Memorias de investigación
Propagation and Optimal Control of Space Trajectories Using Perturbation Methods

Research Areas
  • Aeronautical engineering

The development of low-thrust, high-specific-impulse thrusters, such as ionic and Hall effect thrusters, has brought new possibilities and challenges into the field of space mission design. This is highlighted by missions such as Deep Space 1, SMART-1 and BepiColombo. The high specific impulse of these thrusters allows for important savings in propellant mass, while their capability to operate continuously confers greater flexibility and robustness to the design process. However, this flexibility comes at the cost of a greater design complexity compared to impulsive thrusters, since the control laws must now be expressed as time functions (instead of as a set of discrete maneuvers). Furthermore, this problem is aggravated by the fact that the low magnitude of the thrust implies a smaller control authority and longer mission times. In order to successfully address this challenges and fully exploit the advantages of low-thrust, high-specific-impulse thrusters, new mathematical tools have to be developed, both numerical and analytical. The aim is not just to be able to computationally solve increasingly complex practical problems, but also to gain a better insight into the underlying physics and to develop approximate analytical solutions for preliminary design and estimation. The main objective of this thesis is to develop mathematical methods and tools for the propagation and optimization of low-thrust trajectories, both Earth-bound and interplanetary, and apply them to different practical test cases. These families of optimal control problems (OCPs) are studied both numerically, by implementing algorithms for their accurate and efficient resolution, and analytically, by searching for approximate solutions. This works covers a wide range of techniques for solving OCPs, including both direct and indirect methods. With direct methods, the OCP is transcribed as a discrete nonlinear programming (NLP) problem, which is then solved numerically using iterative algorithms starting from an initial guess of the solution. Conversely, in indirect methods the solution is sought for by imposing the first order optimality conditions, derived from Pontryagin's Maximum Principle or using the calculus of variations, which yields a two-point boundary value problem (TPBVP). Said TPBVP is studied in this thesis in two different, yet complementary ways. On the one hand, approximate analytical solutions are sought for using perturbation methods. On the other hand, numerical solutions are obtained using iterative algorithms. The dissertation is structured around three different formulations for orbital dynamics: a novel relative motion formulation in curvilinear coordinates; the modified equinoctial elements, originally introduced by P. Cefola; and Dromo, an element-based orbital propagator developed by the Space Dynamics Group (Technical University of Madrid-UPM). The section devoted to the relative motion formulation focuses on obtaining approximate analytical solutions for the phase change, radius change and inclination change problems, identifying different operation regimes. In the next section a general framework for indirect optimization with element-based formulations is developed, which is then applied, together with the modified equinoctial elements, to the design of end-of-life dispossal maneuvers for satellites in the Galileo constellation. The final sections focuses on Dromo, studying its applicability to OCPs and presenting a multiple-scales solution to the radial thrust problem.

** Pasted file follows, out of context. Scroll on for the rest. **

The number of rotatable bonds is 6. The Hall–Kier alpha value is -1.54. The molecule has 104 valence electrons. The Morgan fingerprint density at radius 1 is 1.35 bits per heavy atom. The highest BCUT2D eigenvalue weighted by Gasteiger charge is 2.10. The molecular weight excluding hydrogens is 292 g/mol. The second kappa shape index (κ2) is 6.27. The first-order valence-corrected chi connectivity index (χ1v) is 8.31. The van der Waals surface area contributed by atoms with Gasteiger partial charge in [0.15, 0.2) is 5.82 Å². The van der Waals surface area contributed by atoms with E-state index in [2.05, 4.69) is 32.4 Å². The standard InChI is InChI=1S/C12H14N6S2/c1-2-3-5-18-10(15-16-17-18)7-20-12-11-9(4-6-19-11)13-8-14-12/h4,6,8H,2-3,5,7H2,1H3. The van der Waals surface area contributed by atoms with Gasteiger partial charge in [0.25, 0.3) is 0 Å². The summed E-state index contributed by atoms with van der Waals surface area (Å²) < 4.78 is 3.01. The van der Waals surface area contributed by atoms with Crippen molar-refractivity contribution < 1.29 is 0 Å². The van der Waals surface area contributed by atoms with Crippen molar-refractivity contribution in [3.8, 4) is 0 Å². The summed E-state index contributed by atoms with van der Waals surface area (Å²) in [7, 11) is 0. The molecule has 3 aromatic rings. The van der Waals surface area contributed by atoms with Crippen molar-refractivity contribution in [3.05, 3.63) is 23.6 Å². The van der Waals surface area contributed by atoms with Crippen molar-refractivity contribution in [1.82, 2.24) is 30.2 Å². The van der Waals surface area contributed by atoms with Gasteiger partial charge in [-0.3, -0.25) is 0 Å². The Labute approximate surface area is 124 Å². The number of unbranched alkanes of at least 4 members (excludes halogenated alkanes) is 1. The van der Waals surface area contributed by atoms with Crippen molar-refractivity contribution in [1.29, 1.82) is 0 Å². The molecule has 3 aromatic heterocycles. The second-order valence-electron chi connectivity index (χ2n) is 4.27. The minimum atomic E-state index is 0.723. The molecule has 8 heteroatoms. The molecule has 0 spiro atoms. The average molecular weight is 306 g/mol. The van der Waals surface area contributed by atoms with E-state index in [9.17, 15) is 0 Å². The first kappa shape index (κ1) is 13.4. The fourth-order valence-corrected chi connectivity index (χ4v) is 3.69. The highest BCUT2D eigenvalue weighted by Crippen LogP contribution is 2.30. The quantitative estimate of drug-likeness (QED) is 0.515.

Mark Rating
Sobresaliente cum laude

Research Group, Departaments and Institutes related
  • Creador: Grupo de Investigación: Dinámica Espacial (SDG-UPM)
  • Departamento: Física Aplicada a Las Ingenierías Aeronáutica y Naval